NASA's James Webb Space Telescope discovers a record-breaking tiny Brown Dwarf! Know all about it | Tech News

NASA's James Webb Space Telescope discovers a record-breaking tiny Brown Dwarf! Know all about it

In a recent groundbreaking discovery, NASA's James Webb Space Telescope has identified the smallest free-floating brown dwarf ever observed.

| Updated on: Dec 15 2023, 11:08 IST
Earth is plagued by solar winds! What are these and how do they trigger solar storms, NASA explains
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1/5 This week, a coronal hole in the Sun opened up, which then began spewing solar winds towards the Earth. As a result, a minor solar storm was triggered on December 13, and another one was triggered a few hours ago today, December 14. Such patchy solar storms are expected to continue for the next few days till the coronal hole is closed and solar winds are stopped. Making our planet vulnerable to solar storms, solar winds are dangerous. But what exactly are they and how are they contributing to the solar storm problem on Earth? NASA explains. (Pixabay)
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2/5 According to a NASA post, solar winds are the outward expansion of plasma from the Sun’s corona (outermost atmosphere). You can imagine them to be a semi-gaseous object that has a strong magnetic field of itself. As it heats up due to the constant nuclear fusion on the Sun, the gravity of the star fails to hold it to its ground. Now where does it go then? We all know that the Sun completes one rotation around its axis in 27 days, which is a very high speed compared to its size. As it rotates, the plasma gets accumulated towards the polar region of the Sun.  (Pixabay)
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3/5 The polar region of the Sun is where the outwardly moving magnetic field lines exist and it surrounds the Sun in a sheath of plasma. But as solar wind projects further and further it spreads itself thin and can no longer resist the inward push of interstellar space medium. As it gets pushed too far, it causes a shockwave called the termination shock, gets flung out and because of its speed and moving pattern, it is known as the solar wind.  (Pixabay)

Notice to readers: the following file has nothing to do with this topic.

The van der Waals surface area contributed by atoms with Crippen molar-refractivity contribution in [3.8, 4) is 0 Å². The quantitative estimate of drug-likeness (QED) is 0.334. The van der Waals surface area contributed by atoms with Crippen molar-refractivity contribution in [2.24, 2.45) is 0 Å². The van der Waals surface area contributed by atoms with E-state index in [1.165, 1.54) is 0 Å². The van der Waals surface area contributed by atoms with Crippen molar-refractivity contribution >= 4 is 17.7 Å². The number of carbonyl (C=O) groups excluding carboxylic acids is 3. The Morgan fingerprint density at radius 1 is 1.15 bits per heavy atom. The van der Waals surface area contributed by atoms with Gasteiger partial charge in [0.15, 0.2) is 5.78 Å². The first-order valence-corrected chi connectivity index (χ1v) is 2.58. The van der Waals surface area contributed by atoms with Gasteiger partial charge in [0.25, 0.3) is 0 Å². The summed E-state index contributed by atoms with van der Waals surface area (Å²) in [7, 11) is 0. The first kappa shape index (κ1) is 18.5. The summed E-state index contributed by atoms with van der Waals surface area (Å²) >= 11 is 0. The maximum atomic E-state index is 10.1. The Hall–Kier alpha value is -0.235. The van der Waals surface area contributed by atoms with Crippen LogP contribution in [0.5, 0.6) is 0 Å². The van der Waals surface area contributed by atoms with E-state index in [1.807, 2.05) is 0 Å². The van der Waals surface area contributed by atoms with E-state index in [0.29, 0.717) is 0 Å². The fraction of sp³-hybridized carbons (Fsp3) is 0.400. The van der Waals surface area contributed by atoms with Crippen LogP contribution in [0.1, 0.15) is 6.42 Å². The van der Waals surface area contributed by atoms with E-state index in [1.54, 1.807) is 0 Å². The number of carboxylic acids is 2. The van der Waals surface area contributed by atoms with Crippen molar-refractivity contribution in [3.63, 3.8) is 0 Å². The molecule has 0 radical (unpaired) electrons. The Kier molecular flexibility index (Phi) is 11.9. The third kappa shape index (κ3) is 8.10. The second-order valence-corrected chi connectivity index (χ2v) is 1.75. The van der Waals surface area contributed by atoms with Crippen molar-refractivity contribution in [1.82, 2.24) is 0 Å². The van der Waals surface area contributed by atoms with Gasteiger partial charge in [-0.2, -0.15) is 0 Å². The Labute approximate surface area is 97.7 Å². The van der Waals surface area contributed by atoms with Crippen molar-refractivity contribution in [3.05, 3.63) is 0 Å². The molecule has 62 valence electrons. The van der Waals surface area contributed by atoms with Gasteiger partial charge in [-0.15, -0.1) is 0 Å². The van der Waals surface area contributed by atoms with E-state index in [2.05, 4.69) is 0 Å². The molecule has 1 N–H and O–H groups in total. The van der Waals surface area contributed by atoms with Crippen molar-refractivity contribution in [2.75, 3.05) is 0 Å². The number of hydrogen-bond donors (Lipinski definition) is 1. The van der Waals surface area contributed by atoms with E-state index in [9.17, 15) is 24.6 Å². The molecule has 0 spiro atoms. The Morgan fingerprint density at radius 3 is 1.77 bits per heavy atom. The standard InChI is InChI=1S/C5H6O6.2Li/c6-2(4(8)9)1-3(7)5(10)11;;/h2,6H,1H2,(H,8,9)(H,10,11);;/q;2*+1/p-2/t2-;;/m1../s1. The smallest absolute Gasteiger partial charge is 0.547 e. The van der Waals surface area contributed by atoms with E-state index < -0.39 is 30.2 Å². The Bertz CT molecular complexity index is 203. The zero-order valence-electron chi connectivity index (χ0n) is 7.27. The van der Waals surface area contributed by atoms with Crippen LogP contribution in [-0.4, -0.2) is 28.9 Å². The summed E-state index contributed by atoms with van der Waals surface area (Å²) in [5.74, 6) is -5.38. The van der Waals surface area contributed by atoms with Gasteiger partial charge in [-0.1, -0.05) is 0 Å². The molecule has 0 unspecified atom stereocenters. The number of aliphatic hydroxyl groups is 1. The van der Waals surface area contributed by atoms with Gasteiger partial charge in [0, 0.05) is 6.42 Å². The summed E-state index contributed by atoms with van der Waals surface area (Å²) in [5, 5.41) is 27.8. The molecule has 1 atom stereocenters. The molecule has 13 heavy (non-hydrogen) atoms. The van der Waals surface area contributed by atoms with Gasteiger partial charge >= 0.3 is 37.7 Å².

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4/5 How solar winds cause solar storms: Solar winds do not directly cause solar storms. As explained above, sometimes they weaken the Earth’s magnetic field to make it easier for weaker coronal mass ejections (CME) to enter the lower atmosphere of Earth and cause a storm. One other way these winds help solar storms is by using their own speed to accelerate the CME. And since solar winds contain magnetic charges of their own, it intensifies the CME at the same time, causing more powerful solar storms on Earth. (Pixabay)
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5/5 It should be noted that solar winds are not dangerous just for causing the CIR effect. Two out of the last three solar storms that occurred on the Earth were all brought on by solar winds and they not only accelerated the timeline for the hit but also made it more intense. They play an important role in bringing solar storms to our planet. (Pixabay)
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According to NASA, a Brown dwarf is a celestial object straddling the line between stars and planets. (NASA, ESA, CSA, STScI, K. Luhman (Penn State University), and C. Alves de Oliveira (ESA)